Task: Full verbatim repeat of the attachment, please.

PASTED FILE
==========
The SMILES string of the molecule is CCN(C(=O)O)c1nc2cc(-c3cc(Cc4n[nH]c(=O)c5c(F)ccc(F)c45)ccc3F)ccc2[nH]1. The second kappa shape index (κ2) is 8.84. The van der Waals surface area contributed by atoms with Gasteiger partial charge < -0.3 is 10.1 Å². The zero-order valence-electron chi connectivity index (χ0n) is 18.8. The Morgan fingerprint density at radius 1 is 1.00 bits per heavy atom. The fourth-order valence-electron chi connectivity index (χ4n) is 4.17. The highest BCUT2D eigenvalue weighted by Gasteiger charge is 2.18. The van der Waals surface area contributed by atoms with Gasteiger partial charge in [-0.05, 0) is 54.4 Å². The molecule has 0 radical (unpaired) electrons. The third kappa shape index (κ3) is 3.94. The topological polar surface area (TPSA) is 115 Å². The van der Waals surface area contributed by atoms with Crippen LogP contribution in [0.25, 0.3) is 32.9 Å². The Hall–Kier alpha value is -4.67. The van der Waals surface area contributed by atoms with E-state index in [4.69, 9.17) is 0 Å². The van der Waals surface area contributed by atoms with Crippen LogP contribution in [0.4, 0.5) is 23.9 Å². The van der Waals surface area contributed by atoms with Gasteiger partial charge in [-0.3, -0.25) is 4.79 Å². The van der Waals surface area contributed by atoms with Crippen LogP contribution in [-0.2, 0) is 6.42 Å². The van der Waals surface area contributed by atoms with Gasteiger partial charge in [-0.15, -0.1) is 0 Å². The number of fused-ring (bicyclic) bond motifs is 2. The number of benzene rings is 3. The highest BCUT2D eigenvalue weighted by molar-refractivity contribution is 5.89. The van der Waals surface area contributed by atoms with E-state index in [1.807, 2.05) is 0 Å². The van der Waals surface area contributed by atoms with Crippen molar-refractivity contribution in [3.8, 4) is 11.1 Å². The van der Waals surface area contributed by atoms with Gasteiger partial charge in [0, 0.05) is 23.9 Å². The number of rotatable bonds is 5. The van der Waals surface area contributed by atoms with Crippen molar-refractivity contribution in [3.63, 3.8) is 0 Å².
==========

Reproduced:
The SMILES string of the molecule is CCN(C(=O)O)c1nc2cc(-c3cc(Cc4n[nH]c(=O)c5c(F)ccc(F)c45)ccc3F)ccc2[nH]1. The second kappa shape index (κ2) is 8.84. The van der Waals surface area contributed by atoms with Gasteiger partial charge < -0.3 is 10.1 Å². The zero-order valence-electron chi connectivity index (χ0n) is 18.8. The Morgan fingerprint density at radius 1 is 1.00 bits per heavy atom. The fourth-order valence-electron chi connectivity index (χ4n) is 4.17. The highest BCUT2D eigenvalue weighted by Gasteiger charge is 2.18. The van der Waals surface area contributed by atoms with Gasteiger partial charge in [-0.05, 0) is 54.4 Å². The molecule has 0 radical (unpaired) electrons. The third kappa shape index (κ3) is 3.94. The topological polar surface area (TPSA) is 115 Å². The van der Waals surface area contributed by atoms with Crippen LogP contribution in [0.25, 0.3) is 32.9 Å². The Hall–Kier alpha value is -4.67. The van der Waals surface area contributed by atoms with E-state index in [4.69, 9.17) is 0 Å². The van der Waals surface area contributed by atoms with Crippen LogP contribution in [0.4, 0.5) is 23.9 Å². The van der Waals surface area contributed by atoms with Gasteiger partial charge in [-0.3, -0.25) is 4.79 Å². The van der Waals surface area contributed by atoms with Crippen LogP contribution in [-0.2, 0) is 6.42 Å². The van der Waals surface area contributed by atoms with Gasteiger partial charge in [-0.15, -0.1) is 0 Å². The number of fused-ring (bicyclic) bond motifs is 2. The number of benzene rings is 3. The highest BCUT2D eigenvalue weighted by molar-refractivity contribution is 5.89. The van der Waals surface area contributed by atoms with E-state index in [1.807, 2.05) is 0 Å². The van der Waals surface area contributed by atoms with Crippen molar-refractivity contribution in [3.8, 4) is 11.1 Å². The van der Waals surface area contributed by atoms with Gasteiger partial charge in [0, 0.05) is 23.9 Å². The number of rotatable bonds is 5. The van der Waals surface area contributed by atoms with Crippen molar-refractivity contribution in [3.63, 3.8) is 0 Å².